Complaining about the weather is a favourite Canadian pastime, but it’s starting to grow stale. Cold. Warm. Rain. Really cold. Snow. Ice. I want to think about cheerier things. With their chirping and fluttering, the flock of sparrows that live inside Larry’s barn remind me of warmer days and the wild critters I’ve run across while spending time with my horses.
There have always been wild critters to see while hacking. I’ve watched red-tailed hawks sizing me up from their favourite perch high in a tree, and seen pretty garter snakes sunning themselves in the wagon ruts. Frogs have filled the darkness with their chirping in the spring, and in summer, skunks have marched past us in the hay fields, their black and white tails swaying like lazy flags above the grass.
One summer evening, something small and quick darted across the lane in my corner vision. For weeks I wondered if I’d seen an alien escapee from some UFO, until I saw it again and realized it was a chipmunk.
As I was setting out one day on Gandalf, a wild turkey hen erupted from the bushes just ahead of us; her chicks flew up into a nearby tree and the hen bolted along the trail, trying to lure me away from her babies.
There have been plenty of wild critters visiting the barn as well. A skunk once started coming in on a regular basis to eat the cat food. It didn’t smell and never sprayed, even when the kittens played with its tail.
Toads have lurked in the damp corner of a washstall, giving me the evil eye; maybe I was scaring the flies away and ruining their dinner plans.
One quiet evening while I was tacking Gandalf up, I heard a humming buzz overhead that suddenly went quiet. When I looked up, a hummingbird was caught in the cobwebs, is pretty wings spread open like a crucifix. I climbed on to a stool and managed to free it, and watched it dart out into the gathering dusk. Another time, a hummingbird found its way into the barn through the open half-door but got disoriented, bumping repeatedly into the overhead fluorescents. When we turned out the lights, it arrowed toward the daylight and disappeared out the door.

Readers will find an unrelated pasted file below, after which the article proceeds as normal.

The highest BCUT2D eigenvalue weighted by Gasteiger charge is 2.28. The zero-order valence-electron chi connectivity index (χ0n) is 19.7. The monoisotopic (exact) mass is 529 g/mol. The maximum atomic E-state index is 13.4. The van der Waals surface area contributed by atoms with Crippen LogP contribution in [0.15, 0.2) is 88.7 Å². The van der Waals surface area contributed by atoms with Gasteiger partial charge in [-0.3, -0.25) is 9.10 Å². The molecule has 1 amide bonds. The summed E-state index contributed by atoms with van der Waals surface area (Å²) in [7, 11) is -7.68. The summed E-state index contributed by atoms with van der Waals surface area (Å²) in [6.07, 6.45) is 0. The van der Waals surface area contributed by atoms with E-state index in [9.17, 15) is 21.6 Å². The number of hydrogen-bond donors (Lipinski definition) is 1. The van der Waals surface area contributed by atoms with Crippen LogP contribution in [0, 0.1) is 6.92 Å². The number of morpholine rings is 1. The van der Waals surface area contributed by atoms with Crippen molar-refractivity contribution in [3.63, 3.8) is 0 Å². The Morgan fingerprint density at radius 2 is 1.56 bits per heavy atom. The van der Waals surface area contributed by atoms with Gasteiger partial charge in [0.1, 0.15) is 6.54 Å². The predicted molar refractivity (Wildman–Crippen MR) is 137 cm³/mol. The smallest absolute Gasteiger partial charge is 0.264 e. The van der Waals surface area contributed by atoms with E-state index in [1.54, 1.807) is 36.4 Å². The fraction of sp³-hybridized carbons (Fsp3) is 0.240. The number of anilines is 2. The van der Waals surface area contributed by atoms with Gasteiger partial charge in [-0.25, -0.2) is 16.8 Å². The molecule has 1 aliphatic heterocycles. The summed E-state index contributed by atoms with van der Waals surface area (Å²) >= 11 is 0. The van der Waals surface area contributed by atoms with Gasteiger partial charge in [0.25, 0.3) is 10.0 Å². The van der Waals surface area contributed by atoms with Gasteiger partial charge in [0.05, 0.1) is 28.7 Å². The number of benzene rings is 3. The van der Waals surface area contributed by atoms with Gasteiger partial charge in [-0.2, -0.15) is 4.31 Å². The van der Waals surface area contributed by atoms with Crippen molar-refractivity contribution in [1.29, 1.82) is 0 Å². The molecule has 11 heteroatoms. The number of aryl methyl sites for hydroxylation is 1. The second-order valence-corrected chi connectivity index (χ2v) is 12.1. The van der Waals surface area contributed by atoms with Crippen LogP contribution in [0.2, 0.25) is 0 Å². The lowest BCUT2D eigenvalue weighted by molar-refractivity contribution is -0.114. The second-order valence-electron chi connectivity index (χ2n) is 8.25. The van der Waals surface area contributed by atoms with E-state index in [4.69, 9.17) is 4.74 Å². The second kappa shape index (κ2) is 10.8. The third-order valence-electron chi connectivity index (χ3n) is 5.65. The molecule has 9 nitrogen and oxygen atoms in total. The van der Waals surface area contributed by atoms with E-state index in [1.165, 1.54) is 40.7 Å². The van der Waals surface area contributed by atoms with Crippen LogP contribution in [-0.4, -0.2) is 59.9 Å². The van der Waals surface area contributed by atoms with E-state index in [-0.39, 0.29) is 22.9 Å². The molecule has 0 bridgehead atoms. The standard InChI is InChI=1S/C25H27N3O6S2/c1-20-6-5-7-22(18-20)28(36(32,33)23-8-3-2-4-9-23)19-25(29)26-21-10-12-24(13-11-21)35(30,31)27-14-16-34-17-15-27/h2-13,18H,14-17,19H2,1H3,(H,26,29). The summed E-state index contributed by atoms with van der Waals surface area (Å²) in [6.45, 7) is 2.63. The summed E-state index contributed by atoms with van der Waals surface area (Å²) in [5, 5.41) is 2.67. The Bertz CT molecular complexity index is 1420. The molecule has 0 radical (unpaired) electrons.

Once a baby raccoon got lost and ended up in the arena. It climbed as high as it could and wedged itself between the wall trusses, crying pitifully as I rode Gandalf below. The next day it was gone, so hopefully it found its mom.
A friend once told me that her most perfect riding memory was of hacking her mare through a field of tall grass. A white-tailed buck ran across the field ahead of her, only its antlers showing above the swaying greenery. I’ve never seen a buck, but I’ve seen white-tailed does aplenty. I saw one jump a five-foot fence from a standing start. Another watched me ride around and around the outdoor ring, her soft eyes wide with curiosity as she tried to figure out what kind of animal this strange centaur was. One day, a doe limped across the hay field in front of me, dragging an injured hind leg; it made me sad, for surely she’d be targeted by the coyotes before long.
I’ve seen coyotes, too, although more often I’ve heard them wailing in the dark. Many a snowy evening at the barn, they sounded like they were just outside the door. One summer day while I was hacking Gandalf, a coyote erupted from some shrubs ahead of us. It may actually have been a wolf cross, its legs were so tall. The poor thing had mange; its lean body showed nothing but a thin fuzz of hair over pink skin. It loped away, seeming to be in no hurry but covering ground with breathtaking swiftness. Just once, it glanced over its shoulder at me, a flick of slanted eyes. Then it disappeared into the woods.
There. I feel better, thinking about all the wild critters that have graced me with their presence during the slow, quiet times I’ve spent time with my horses. For now, I’ll have to make do with the sparrows in Larry’s barn. But soon, just a few weeks from now, the sun will grow warm again, and the wild critters will welcome horse and human alike back into a kinder, gentler world…